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Alien Isolation Steam Deck Performance
Alien Isolation runs at 60 frames per second on Steam Deck for around 90 percent of the time. Why 90 percent? That’s because no matter what you do, there will be times when the framerate plummets.
The lowest I got was 37 frames, with the average in busy areas being 45. Totally playable, of course, but something to be aware of.
No amount of tinkering I did was able to keep things at a smooth 60 all the time. I tried dropping everything down as low as it’ll go, but the gain was only around five frames on average, so I don’t really think it’s worth going to that extreme.
Still, mostly 60 and occasionally 45 is more than playable, and Alien Isolation looks stunning on the Steam Deck’s screen. The atmosphere is gripping and the dulled color palette truly brings the misery-filled world to life.
The only major problem is the poor anti-aliasing tech. There isn’t a magic in-game setting to fix this either. You can, however, install the Alias Isolation mod which completely removes most jagged edges.
I made a full guide here, complete with pictures to guide you, but to install it on Steam Deck head into the Alien Isolation folder and move all of its contents to a newly created folder. Then move the Alias Isolation files into the original Alien Isolation folder and rename the launch file to that of the main Alien Isolation file.
Then when you load Alien Isolation as normal through Steam on the Steam Deck, it’ll launch Alias Isolation first and let you specify where you moved the original launch file to. Hit launch and Alien Isolation will now load with Alias Isolation implemented.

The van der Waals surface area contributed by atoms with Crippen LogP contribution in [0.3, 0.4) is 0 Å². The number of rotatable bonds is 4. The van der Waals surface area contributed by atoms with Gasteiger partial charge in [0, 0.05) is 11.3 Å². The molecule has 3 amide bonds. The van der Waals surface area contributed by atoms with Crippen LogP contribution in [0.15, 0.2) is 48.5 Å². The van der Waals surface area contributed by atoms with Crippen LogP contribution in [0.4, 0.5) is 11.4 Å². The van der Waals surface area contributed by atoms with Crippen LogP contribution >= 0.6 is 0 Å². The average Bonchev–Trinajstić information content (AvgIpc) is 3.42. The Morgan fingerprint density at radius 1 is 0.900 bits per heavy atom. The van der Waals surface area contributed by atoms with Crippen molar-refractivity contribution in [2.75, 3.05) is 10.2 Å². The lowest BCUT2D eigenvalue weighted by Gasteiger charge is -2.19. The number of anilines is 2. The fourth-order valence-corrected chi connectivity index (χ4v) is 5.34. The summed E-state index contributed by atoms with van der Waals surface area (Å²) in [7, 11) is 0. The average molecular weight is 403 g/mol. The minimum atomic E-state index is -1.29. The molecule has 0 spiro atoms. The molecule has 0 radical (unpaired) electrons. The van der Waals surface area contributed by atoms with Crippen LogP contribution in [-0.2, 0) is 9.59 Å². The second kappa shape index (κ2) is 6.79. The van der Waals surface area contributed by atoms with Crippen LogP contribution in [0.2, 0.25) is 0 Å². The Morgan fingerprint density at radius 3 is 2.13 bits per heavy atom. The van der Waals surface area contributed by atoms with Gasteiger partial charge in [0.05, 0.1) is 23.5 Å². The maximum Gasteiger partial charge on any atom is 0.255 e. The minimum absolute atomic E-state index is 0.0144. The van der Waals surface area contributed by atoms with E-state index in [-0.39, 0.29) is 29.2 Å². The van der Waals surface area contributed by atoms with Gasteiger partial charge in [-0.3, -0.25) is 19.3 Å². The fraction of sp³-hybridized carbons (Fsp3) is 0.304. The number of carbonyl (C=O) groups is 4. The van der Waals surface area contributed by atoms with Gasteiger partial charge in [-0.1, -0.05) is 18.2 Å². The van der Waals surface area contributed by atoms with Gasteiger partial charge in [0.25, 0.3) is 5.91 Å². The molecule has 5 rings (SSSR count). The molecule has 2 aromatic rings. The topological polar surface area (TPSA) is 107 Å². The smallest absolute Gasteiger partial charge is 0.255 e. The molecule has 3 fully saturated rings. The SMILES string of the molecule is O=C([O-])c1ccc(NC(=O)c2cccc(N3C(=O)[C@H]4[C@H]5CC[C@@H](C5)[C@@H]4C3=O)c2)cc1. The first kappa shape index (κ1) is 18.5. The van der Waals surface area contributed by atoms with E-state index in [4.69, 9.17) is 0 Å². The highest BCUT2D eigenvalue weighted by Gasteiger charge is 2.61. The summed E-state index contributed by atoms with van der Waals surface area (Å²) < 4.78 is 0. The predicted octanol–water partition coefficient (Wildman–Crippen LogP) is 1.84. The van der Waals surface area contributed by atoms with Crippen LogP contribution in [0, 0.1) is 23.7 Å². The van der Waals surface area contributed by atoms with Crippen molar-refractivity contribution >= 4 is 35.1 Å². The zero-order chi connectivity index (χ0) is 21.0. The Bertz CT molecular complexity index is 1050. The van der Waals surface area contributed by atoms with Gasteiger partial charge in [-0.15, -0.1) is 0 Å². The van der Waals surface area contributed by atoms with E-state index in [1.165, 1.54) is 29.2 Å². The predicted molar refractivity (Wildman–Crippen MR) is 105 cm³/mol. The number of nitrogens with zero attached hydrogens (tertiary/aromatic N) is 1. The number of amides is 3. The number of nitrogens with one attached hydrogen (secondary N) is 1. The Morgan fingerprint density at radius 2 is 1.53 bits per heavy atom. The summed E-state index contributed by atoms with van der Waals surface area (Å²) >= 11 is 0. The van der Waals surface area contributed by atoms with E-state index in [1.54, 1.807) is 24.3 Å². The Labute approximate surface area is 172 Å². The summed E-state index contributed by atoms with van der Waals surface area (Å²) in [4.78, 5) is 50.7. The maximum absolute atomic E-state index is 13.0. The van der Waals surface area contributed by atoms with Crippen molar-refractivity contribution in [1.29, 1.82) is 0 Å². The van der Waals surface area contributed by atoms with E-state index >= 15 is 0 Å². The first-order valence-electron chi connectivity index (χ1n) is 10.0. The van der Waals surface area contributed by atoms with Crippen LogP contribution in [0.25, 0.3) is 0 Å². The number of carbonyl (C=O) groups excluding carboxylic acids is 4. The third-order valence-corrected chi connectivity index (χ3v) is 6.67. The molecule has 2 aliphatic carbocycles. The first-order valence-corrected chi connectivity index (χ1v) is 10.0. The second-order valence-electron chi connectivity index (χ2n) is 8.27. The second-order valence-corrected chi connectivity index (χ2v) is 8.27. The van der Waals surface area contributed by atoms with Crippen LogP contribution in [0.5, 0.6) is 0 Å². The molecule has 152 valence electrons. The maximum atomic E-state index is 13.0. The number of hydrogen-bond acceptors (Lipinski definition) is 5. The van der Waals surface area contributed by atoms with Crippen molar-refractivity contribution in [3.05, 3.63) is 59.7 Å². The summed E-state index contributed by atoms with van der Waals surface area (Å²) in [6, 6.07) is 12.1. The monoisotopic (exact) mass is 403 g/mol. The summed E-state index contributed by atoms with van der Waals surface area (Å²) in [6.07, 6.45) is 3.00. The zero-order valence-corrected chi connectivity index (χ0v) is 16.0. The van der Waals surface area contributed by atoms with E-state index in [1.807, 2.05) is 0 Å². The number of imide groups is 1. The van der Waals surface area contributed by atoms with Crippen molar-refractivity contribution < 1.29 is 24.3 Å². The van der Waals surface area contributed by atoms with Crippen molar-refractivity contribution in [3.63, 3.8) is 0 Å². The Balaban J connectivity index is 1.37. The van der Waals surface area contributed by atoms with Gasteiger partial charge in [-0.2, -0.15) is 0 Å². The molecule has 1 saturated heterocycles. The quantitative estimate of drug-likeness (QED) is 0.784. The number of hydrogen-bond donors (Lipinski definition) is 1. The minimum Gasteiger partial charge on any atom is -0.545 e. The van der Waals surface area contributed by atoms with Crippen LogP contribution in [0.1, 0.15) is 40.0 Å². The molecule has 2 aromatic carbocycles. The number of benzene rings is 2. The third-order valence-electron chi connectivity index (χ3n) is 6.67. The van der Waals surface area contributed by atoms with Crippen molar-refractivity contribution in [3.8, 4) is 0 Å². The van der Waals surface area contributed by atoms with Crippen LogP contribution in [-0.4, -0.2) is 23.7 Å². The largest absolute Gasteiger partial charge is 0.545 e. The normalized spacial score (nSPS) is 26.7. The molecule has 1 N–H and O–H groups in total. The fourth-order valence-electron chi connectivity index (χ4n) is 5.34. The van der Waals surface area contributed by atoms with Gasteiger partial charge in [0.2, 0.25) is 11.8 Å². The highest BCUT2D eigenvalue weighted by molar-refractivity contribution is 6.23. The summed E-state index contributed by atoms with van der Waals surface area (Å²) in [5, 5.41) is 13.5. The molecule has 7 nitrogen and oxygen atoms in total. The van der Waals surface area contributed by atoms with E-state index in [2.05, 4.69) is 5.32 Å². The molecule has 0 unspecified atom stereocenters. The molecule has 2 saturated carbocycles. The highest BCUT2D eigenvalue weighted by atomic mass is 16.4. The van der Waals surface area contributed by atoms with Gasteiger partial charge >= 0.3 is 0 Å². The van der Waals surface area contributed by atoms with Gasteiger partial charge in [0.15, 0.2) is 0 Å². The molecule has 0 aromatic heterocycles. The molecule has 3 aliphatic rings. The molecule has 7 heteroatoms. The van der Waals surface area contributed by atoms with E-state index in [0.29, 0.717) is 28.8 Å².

Installing Alias Isolation isn’t required to enjoy the game, but I cannot recommend it enough. It takes what is already a stellar game and makes it even better.
Alien Isolation Steam Deck Settings
You can get by with everything set to Ultra but I wouldn’t recommend doing so. The reason being, when the framerate drops, it’s felt even more when everything is set to Ultra. By dropping down to High, you still get stunning graphics and crisp gameplay, but the drops are much easier to manage.
I’d also wager most couldn’t tell the difference between High and Ultra anyway. We’re running the game at 800p on the Steam Deck, so that extra clarity isn’t exactly noticeable unless you’re hooked up to a really good monitor.
Elsewhere, Alien Isolation runs at an average temperature and doesn’t completely fill the GPU. The battery drain is pretty solid as well. Especially given how complex this game is.
|Alien Isolation (In-game Settings)|
|Level of Detail||High|
|Shadow Map Resolution||2048|
|Depth of Field||On|
|Texture Filtering||Anisotropic 16x|
|Steam Deck Settings (Quick Access Menu)|
|TDP: 10||Estimated Battery Life: 2 Hours 30 Minutes|
|Docked Mode Resolution: 1280×720||FSR: On (Docked Mode)|
|GPU Usage: 80%||Temperature: 60 degrees|
|Fills the Entire Steam Deck Screen||No|
|Performance Rating: 3/5|
Bugs and Issues
During my playthrough I didn’t suffer a single crash, which honestly surprised me. Normally with AAA games there’s at least one area where the game struggles and a crash ensues. But that didn’t happen here. Everything worked as it should with minimal issues.
The biggest problem, as mentioned, is the lack of an advanced anti-aliasing method. But, as also mentioned, the Alias Isolation mod fixes that problem for those who are happy to do some prior tinkering.
Alien Isolation remains one of the best Alien games out there. And with mods available to make it look as sharp as possible or remove the Alien to let players enjoy the atmosphere without the frights, I can’t think of a reason people shouldn’t play Alien Isolation on Steam Deck.
It’s creepy, engrossing, horrifying, and satisfying all in equal measures. Plus with killer performance and visuals on Steam Deck, this is the best way to play Alien Isolation on the go.
All screenshots captured on Steam Deck.